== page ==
Wall Street Journal and Snapchat: digital shift à la millennials sauce
On January 6, the Wall Street Journal (WSJ) announced his arrival in the Discover section on Snapchat. This is the first American daily and the first financial publication to become an active contributor to the "new genre" messaging services, alongside Buzzfeed, National Geographic and CNN.
The publication dedicated to the world of finance therefore addresses a readership mainly composed of young people between 15 and 24, also termed millennials (70% of the 100 million Snapchat users). But why?
First, the WSJ wants to renew its readership with this advance positioning in younger audiences as a reference publication. According to Ken Doctor from Outsell, a research company, this is mostly an attempt to benefit from the huge commercial potential of millennials who are mostly shunning traditional medias. Curiously, that means the WSJ is now presented as a competing information offer to Vice and Mashable.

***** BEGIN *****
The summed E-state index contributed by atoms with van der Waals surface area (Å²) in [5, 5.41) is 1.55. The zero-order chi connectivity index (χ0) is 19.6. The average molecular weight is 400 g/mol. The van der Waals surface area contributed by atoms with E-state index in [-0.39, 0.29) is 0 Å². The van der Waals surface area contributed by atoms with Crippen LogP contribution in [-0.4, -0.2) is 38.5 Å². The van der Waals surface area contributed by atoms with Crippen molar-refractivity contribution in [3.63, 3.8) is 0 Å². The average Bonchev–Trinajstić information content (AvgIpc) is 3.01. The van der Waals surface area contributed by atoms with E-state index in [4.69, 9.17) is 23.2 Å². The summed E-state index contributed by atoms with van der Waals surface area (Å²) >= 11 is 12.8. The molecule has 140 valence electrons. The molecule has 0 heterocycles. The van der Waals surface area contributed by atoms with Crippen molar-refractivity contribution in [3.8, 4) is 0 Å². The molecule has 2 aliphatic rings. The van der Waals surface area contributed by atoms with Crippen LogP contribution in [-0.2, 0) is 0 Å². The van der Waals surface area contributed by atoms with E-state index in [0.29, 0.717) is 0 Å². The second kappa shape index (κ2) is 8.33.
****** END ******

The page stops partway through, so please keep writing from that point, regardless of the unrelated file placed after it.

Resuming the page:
People at Snapchat are convinced of the relevance of the WSJ contribution to its news offer. "A 19-year-old may not come across what the Iran deal is, but if it’s in their face in Snapchat, where they’re living all day, I kind of see that as a social good,” Snapchat head of news Peter Hamby said last fall. Moreover, with this improvement, Snapchat may consider increasing its market share with an older audience, because the arrival of the WSJ actually gives additional credibility to its information services.
Still, Facebook has seen young people deserting its pages as the average age of users progressed. Knowing the legendary loyalty of millennials, will they continue to use Snapchat when the platform will attract a higher proportion of adults or young adults? It seems that the leaders of Snapchat chose to take that risk.